Quote:
Originally Posted by Natty Bumpo
I occasionally read reference to a cartridge's expansion ratio. The gist of it is usually that the higher the ratio, the more suitable slow burning powder are. So within the same family of cartridges, I would expect a .338 Federal to prefer faster powders than a .308 Win or .260 Rem. So how exactly do they measure this ratio?

Actually, you got that backwards. The higher the expansion ratio, the more efficient a cartridge is. Or in other words, the 338 federal would have a higher expansion ratio than a 243, 260, 708, 308 etc given equal barrel length. You are right that the 338 fed would need faster burning powders for optimal performance.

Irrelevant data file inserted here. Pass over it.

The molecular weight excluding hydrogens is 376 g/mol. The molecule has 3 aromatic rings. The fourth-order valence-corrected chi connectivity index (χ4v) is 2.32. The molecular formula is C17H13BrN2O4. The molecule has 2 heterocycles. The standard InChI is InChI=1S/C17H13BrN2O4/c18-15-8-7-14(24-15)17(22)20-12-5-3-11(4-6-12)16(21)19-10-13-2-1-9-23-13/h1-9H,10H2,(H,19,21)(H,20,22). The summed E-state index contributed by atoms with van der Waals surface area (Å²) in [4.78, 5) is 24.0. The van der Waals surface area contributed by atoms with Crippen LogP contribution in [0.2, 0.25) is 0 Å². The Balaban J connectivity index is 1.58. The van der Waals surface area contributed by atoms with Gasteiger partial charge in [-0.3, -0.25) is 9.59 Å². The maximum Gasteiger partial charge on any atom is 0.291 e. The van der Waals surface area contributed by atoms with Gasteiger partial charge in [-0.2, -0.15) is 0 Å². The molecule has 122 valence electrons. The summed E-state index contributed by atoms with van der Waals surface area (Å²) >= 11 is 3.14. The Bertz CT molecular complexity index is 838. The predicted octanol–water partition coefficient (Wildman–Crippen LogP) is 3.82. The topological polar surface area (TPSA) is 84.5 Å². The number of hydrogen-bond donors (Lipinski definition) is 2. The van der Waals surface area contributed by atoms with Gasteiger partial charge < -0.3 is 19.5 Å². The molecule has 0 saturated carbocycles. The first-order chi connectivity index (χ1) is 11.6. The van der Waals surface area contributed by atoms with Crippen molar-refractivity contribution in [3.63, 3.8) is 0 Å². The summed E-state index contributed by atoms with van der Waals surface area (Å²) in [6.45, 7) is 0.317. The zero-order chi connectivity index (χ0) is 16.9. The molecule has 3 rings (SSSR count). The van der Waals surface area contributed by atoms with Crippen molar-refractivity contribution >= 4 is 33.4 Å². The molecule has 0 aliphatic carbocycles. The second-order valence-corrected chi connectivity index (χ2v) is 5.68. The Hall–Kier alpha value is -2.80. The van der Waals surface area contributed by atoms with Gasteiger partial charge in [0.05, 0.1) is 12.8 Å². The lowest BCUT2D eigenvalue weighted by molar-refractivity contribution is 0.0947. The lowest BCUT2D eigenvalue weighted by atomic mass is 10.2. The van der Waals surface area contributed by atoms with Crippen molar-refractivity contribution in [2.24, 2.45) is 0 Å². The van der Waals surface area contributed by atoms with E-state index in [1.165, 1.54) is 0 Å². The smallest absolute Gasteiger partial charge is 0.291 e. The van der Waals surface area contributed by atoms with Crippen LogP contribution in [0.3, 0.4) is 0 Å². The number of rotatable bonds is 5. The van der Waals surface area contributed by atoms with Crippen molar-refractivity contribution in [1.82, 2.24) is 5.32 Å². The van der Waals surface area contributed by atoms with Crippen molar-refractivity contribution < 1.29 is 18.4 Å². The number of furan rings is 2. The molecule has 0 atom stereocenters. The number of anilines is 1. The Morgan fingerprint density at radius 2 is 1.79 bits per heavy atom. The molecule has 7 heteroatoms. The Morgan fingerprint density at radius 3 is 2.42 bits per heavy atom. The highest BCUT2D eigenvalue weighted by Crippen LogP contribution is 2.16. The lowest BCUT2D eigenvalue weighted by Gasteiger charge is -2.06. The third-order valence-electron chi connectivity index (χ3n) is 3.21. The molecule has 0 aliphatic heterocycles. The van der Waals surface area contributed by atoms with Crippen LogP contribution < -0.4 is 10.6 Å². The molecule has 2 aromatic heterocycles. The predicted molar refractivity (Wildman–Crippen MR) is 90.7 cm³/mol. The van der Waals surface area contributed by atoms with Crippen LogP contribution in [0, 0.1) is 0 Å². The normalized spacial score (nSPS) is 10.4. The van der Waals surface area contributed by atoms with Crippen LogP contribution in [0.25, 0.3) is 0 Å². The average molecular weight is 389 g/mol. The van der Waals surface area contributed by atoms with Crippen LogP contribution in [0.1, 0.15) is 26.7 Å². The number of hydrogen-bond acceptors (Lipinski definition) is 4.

The expansion ratio is the ratio of the volume of the bore from the muzzle to the flashhole of the case to the volume of the powder space of the cartridge.
To figger it out, divide the volume of the powder space into the volume of the powder space and bore added together.
When one thinks about this, one might see that combustion happens inside the brass and the gas expansion is what propels the bullet. Therefor, a longer bullet allows the exansion to be behind the bullet for longer time and would increase the expansion ratio.